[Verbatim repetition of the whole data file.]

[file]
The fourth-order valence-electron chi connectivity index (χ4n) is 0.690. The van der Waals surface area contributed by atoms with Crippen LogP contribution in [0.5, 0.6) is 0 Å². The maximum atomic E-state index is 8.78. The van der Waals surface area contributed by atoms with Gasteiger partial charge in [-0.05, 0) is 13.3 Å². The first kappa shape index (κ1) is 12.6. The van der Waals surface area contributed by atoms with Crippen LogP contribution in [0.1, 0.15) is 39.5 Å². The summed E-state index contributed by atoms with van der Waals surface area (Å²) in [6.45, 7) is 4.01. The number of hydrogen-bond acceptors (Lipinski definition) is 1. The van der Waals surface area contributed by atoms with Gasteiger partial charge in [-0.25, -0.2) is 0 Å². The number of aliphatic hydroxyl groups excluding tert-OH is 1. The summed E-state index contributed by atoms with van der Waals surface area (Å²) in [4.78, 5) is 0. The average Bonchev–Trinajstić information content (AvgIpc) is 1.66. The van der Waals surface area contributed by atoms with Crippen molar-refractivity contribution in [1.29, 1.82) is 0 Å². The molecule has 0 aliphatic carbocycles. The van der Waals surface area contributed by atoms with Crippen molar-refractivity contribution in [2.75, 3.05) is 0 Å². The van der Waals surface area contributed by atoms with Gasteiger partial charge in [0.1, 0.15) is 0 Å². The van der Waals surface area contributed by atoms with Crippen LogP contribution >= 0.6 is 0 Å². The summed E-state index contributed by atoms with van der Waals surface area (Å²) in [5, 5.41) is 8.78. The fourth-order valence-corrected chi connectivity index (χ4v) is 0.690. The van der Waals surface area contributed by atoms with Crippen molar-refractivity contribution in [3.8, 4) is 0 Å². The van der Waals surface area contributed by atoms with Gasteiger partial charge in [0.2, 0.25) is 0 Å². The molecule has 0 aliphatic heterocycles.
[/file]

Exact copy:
The fourth-order valence-electron chi connectivity index (χ4n) is 0.690. The van der Waals surface area contributed by atoms with Crippen LogP contribution in [0.5, 0.6) is 0 Å². The maximum atomic E-state index is 8.78. The van der Waals surface area contributed by atoms with Gasteiger partial charge in [-0.05, 0) is 13.3 Å². The first kappa shape index (κ1) is 12.6. The van der Waals surface area contributed by atoms with Crippen LogP contribution in [0.1, 0.15) is 39.5 Å². The summed E-state index contributed by atoms with van der Waals surface area (Å²) in [6.45, 7) is 4.01. The number of hydrogen-bond acceptors (Lipinski definition) is 1. The van der Waals surface area contributed by atoms with Gasteiger partial charge in [-0.25, -0.2) is 0 Å². The number of aliphatic hydroxyl groups excluding tert-OH is 1. The summed E-state index contributed by atoms with van der Waals surface area (Å²) in [4.78, 5) is 0. The average Bonchev–Trinajstić information content (AvgIpc) is 1.66. The van der Waals surface area contributed by atoms with Crippen molar-refractivity contribution in [1.29, 1.82) is 0 Å². The molecule has 0 aliphatic carbocycles. The van der Waals surface area contributed by atoms with Crippen molar-refractivity contribution in [2.75, 3.05) is 0 Å². The van der Waals surface area contributed by atoms with Gasteiger partial charge in [0.1, 0.15) is 0 Å². The van der Waals surface area contributed by atoms with Crippen LogP contribution >= 0.6 is 0 Å². The summed E-state index contributed by atoms with van der Waals surface area (Å²) in [5, 5.41) is 8.78. The fourth-order valence-corrected chi connectivity index (χ4v) is 0.690. The van der Waals surface area contributed by atoms with Crippen molar-refractivity contribution in [3.8, 4) is 0 Å². The van der Waals surface area contributed by atoms with Gasteiger partial charge in [0.2, 0.25) is 0 Å². The molecule has 0 aliphatic heterocycles.